Yemeni government, international organizations accused of facilitating the access of international funds for the Houthis

Informed sources revealed the involvement of two ministers in the Yemeni government in facilitating the access of funds for international organizations to the Houthi militia, in coordination with officials in those organizations.
The sources told Kahabar Agency that Waed Abdullah Bazeeb, Minister of Planning and International Cooperation, and Tawfeeq Abdul Wahed Al-Sharjabi, Minister of Water and Environment in the Yemeni government, signed dozens of projects with several international organizations, including UNICEF, that pump their money into the container of the Houthis, and implement them with their approval in Houthis controlled-areas, under allegations that they are being implemented in all Yemeni regions.
The sources questioned the motives of government complicity and facilitation in the arrival of organizational support in a suspicious manner to the Houthis, which would improve their image in an attempt to fill the void of the absence of the state, and mitigate the growing societal discontent towards them as a result of their continued plundering of the enormous revenues, which have multiplied five times what they were in late 2014.
The Houthis recently announced the tender for the public works project in Sanaa, which was submitted on a grant from the World Bank through the United Nations Children's Fund (UNICEF), for the rehabilitation of 47 schools in the governorates of Ibb and Taiz, in addition to new support under the cover of implementing sustainable projects in the water and sanitation sector at a value of $88 million, and road leveling and asphalting projects, funded by the World Bank through the United Nations Office for Project Services (UNOPS), at a cost of $4.5 million, under the supervision of the Rural Roads Fund.
The Houthis announced through media this month that they laid the foundation stone for 40 rural water and environmental sanitation projects in the directorates of Saada Governorate, the main stronghold of the Houthis, at a total cost of $3 million, funded by donors, in addition to laying the foundation stone for 26 water projects in nine cities in the areas under their control in Marib.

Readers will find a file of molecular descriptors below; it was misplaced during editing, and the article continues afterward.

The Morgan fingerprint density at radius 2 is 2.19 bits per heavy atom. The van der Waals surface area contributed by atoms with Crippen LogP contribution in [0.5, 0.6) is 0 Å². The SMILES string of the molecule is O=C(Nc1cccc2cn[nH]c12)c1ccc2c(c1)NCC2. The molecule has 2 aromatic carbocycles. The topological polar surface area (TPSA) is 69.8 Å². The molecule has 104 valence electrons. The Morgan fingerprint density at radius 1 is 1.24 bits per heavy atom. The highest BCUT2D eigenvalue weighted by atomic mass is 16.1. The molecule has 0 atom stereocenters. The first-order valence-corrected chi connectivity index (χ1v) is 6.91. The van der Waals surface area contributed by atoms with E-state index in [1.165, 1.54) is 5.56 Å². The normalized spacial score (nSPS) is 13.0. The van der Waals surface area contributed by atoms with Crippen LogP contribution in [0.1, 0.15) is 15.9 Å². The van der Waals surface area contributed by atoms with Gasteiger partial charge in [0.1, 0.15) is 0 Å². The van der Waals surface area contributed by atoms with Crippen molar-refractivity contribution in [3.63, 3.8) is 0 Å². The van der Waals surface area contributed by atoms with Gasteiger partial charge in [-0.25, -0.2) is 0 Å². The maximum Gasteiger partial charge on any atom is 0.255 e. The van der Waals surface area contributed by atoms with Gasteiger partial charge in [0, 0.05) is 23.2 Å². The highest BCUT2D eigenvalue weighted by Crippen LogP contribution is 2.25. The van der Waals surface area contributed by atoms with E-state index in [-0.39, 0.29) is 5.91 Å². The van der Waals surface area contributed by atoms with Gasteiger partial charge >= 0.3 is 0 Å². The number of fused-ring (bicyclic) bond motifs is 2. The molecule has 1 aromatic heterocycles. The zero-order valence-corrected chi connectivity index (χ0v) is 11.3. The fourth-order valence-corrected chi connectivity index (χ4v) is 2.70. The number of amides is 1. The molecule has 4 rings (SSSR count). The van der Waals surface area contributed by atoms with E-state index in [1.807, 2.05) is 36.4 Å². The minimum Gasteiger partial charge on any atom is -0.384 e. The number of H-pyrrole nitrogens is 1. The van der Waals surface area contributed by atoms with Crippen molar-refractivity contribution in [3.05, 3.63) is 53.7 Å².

United Nations relief organizations have warned that all districts under Yemeni government control will face high levels of food insecurity and generally high levels of acute malnutrition.
What is surprising is that these warnings were issued by the (FAO), (UNICEF) and the (WFP), in light of the continuation of the United Nations Office for Humanitarian Affairs in Yemen (OCHA) in implementing the humanitarian response plan for the current year 2023 prepared in advance by the Houthis in Sana'a with government complicity.
The plan, which is supervised by the so-called National Authority for the Management and Coordination of Humanitarian Affairs (a body created by the Houthis in order to control the work of UN and international organizations), includes the allocation of aid by about 75% in favor of the Houthi areas and 25% in favor of the government areas, although the largest mass of the IDPs is in the government controlled-areas.
This plan was considered by observers as public UN support for the Houthis under humanitarian names.